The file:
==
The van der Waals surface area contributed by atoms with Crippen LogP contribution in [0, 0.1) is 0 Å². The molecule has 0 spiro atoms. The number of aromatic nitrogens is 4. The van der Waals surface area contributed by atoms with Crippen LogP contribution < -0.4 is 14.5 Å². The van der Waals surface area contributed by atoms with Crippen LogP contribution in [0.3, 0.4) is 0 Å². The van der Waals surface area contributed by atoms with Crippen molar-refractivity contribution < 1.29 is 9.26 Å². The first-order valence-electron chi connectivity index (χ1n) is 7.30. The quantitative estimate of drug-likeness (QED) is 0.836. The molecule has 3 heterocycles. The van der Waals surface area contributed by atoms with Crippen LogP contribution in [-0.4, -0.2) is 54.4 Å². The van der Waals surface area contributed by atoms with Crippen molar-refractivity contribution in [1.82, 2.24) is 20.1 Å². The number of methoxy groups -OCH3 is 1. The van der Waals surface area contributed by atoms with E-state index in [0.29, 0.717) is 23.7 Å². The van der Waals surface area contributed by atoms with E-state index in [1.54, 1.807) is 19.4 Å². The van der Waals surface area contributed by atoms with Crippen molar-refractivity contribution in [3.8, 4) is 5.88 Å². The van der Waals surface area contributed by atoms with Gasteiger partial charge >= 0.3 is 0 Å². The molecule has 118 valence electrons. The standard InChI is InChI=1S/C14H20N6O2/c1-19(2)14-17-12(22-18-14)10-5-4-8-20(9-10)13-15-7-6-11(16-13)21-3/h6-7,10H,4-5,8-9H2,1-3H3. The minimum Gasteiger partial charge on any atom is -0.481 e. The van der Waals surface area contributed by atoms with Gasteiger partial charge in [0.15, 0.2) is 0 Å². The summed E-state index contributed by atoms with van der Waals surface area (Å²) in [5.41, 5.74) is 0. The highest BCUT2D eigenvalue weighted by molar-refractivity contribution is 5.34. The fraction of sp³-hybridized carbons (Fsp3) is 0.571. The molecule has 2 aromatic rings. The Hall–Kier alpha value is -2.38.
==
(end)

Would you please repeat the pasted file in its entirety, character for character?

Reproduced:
The van der Waals surface area contributed by atoms with Crippen LogP contribution in [0, 0.1) is 0 Å². The molecule has 0 spiro atoms. The number of aromatic nitrogens is 4. The van der Waals surface area contributed by atoms with Crippen LogP contribution < -0.4 is 14.5 Å². The van der Waals surface area contributed by atoms with Crippen LogP contribution in [0.3, 0.4) is 0 Å². The van der Waals surface area contributed by atoms with Crippen molar-refractivity contribution < 1.29 is 9.26 Å². The first-order valence-electron chi connectivity index (χ1n) is 7.30. The quantitative estimate of drug-likeness (QED) is 0.836. The molecule has 3 heterocycles. The van der Waals surface area contributed by atoms with Crippen LogP contribution in [-0.4, -0.2) is 54.4 Å². The van der Waals surface area contributed by atoms with Crippen molar-refractivity contribution in [1.82, 2.24) is 20.1 Å². The number of methoxy groups -OCH3 is 1. The van der Waals surface area contributed by atoms with E-state index in [0.29, 0.717) is 23.7 Å². The van der Waals surface area contributed by atoms with E-state index in [1.54, 1.807) is 19.4 Å². The van der Waals surface area contributed by atoms with Crippen molar-refractivity contribution in [3.8, 4) is 5.88 Å². The van der Waals surface area contributed by atoms with Gasteiger partial charge >= 0.3 is 0 Å². The molecule has 118 valence electrons. The standard InChI is InChI=1S/C14H20N6O2/c1-19(2)14-17-12(22-18-14)10-5-4-8-20(9-10)13-15-7-6-11(16-13)21-3/h6-7,10H,4-5,8-9H2,1-3H3. The minimum Gasteiger partial charge on any atom is -0.481 e. The van der Waals surface area contributed by atoms with Gasteiger partial charge in [0.15, 0.2) is 0 Å². The summed E-state index contributed by atoms with van der Waals surface area (Å²) in [5.41, 5.74) is 0. The highest BCUT2D eigenvalue weighted by molar-refractivity contribution is 5.34. The fraction of sp³-hybridized carbons (Fsp3) is 0.571. The molecule has 2 aromatic rings. The Hall–Kier alpha value is -2.38.